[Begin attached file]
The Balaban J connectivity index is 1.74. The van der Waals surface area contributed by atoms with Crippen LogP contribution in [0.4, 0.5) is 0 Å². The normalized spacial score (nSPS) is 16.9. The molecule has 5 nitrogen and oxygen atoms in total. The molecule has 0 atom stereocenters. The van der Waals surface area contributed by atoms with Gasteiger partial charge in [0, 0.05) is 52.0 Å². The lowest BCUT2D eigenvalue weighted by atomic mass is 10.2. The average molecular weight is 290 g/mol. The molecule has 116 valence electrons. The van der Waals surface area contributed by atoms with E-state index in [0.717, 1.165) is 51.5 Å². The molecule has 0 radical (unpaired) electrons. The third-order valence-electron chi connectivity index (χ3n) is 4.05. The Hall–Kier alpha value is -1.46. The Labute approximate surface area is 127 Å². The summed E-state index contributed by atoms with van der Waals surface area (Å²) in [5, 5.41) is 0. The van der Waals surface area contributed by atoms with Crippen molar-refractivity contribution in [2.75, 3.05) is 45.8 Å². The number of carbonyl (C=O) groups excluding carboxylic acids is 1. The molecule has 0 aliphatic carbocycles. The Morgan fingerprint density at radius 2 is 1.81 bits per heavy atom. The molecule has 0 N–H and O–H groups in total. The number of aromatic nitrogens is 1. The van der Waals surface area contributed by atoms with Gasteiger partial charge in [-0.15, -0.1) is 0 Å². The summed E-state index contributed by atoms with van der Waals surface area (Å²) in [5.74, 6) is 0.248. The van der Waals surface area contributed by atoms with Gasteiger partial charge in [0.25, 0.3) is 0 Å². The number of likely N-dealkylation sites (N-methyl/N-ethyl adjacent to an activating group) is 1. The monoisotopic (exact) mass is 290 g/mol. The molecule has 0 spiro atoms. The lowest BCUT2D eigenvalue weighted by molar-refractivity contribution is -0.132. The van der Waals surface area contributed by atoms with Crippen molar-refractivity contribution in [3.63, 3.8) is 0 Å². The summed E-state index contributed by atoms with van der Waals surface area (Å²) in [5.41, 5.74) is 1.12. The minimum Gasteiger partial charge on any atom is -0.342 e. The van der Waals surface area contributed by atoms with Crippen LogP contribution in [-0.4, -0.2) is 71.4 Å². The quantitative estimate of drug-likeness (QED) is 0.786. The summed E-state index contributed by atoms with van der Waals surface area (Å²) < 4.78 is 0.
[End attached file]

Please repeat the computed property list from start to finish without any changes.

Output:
The Balaban J connectivity index is 1.74. The van der Waals surface area contributed by atoms with Crippen LogP contribution in [0.4, 0.5) is 0 Å². The normalized spacial score (nSPS) is 16.9. The molecule has 5 nitrogen and oxygen atoms in total. The molecule has 0 atom stereocenters. The van der Waals surface area contributed by atoms with Gasteiger partial charge in [0, 0.05) is 52.0 Å². The lowest BCUT2D eigenvalue weighted by atomic mass is 10.2. The average molecular weight is 290 g/mol. The molecule has 116 valence electrons. The van der Waals surface area contributed by atoms with E-state index in [0.717, 1.165) is 51.5 Å². The molecule has 0 radical (unpaired) electrons. The third-order valence-electron chi connectivity index (χ3n) is 4.05. The Hall–Kier alpha value is -1.46. The Labute approximate surface area is 127 Å². The summed E-state index contributed by atoms with van der Waals surface area (Å²) in [5, 5.41) is 0. The van der Waals surface area contributed by atoms with Crippen molar-refractivity contribution in [2.75, 3.05) is 45.8 Å². The number of carbonyl (C=O) groups excluding carboxylic acids is 1. The molecule has 0 aliphatic carbocycles. The Morgan fingerprint density at radius 2 is 1.81 bits per heavy atom. The molecule has 0 N–H and O–H groups in total. The number of aromatic nitrogens is 1. The van der Waals surface area contributed by atoms with Gasteiger partial charge in [-0.15, -0.1) is 0 Å². The summed E-state index contributed by atoms with van der Waals surface area (Å²) in [5.74, 6) is 0.248. The van der Waals surface area contributed by atoms with Gasteiger partial charge in [0.25, 0.3) is 0 Å². The number of likely N-dealkylation sites (N-methyl/N-ethyl adjacent to an activating group) is 1. The monoisotopic (exact) mass is 290 g/mol. The molecule has 0 spiro atoms. The lowest BCUT2D eigenvalue weighted by molar-refractivity contribution is -0.132. The van der Waals surface area contributed by atoms with Crippen molar-refractivity contribution in [3.63, 3.8) is 0 Å². The summed E-state index contributed by atoms with van der Waals surface area (Å²) in [5.41, 5.74) is 1.12. The minimum Gasteiger partial charge on any atom is -0.342 e. The van der Waals surface area contributed by atoms with Crippen LogP contribution in [-0.4, -0.2) is 71.4 Å². The quantitative estimate of drug-likeness (QED) is 0.786. The summed E-state index contributed by atoms with van der Waals surface area (Å²) < 4.78 is 0.